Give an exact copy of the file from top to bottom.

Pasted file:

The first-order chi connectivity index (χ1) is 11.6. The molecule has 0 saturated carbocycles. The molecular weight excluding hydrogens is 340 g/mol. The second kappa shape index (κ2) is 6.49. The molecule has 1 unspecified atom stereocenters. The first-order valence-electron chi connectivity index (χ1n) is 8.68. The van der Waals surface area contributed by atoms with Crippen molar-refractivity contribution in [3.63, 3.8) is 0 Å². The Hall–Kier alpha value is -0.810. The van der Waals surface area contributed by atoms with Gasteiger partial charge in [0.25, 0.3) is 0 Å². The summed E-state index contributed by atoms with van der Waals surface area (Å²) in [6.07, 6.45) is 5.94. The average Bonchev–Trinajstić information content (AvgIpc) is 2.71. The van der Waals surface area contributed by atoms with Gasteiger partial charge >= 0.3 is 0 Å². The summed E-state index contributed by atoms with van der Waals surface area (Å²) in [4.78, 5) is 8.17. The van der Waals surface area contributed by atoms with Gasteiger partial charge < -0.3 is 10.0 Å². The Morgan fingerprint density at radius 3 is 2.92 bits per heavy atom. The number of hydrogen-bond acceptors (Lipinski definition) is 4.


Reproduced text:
The first-order chi connectivity index (χ1) is 11.6. The molecule has 0 saturated carbocycles. The molecular weight excluding hydrogens is 340 g/mol. The second kappa shape index (κ2) is 6.49. The molecule has 1 unspecified atom stereocenters. The first-order valence-electron chi connectivity index (χ1n) is 8.68. The van der Waals surface area contributed by atoms with Crippen molar-refractivity contribution in [3.63, 3.8) is 0 Å². The Hall–Kier alpha value is -0.810. The van der Waals surface area contributed by atoms with Gasteiger partial charge in [0.25, 0.3) is 0 Å². The summed E-state index contributed by atoms with van der Waals surface area (Å²) in [6.07, 6.45) is 5.94. The average Bonchev–Trinajstić information content (AvgIpc) is 2.71. The van der Waals surface area contributed by atoms with Gasteiger partial charge >= 0.3 is 0 Å². The summed E-state index contributed by atoms with van der Waals surface area (Å²) in [4.78, 5) is 8.17. The van der Waals surface area contributed by atoms with Gasteiger partial charge < -0.3 is 10.0 Å². The Morgan fingerprint density at radius 3 is 2.92 bits per heavy atom. The number of hydrogen-bond acceptors (Lipinski definition) is 4.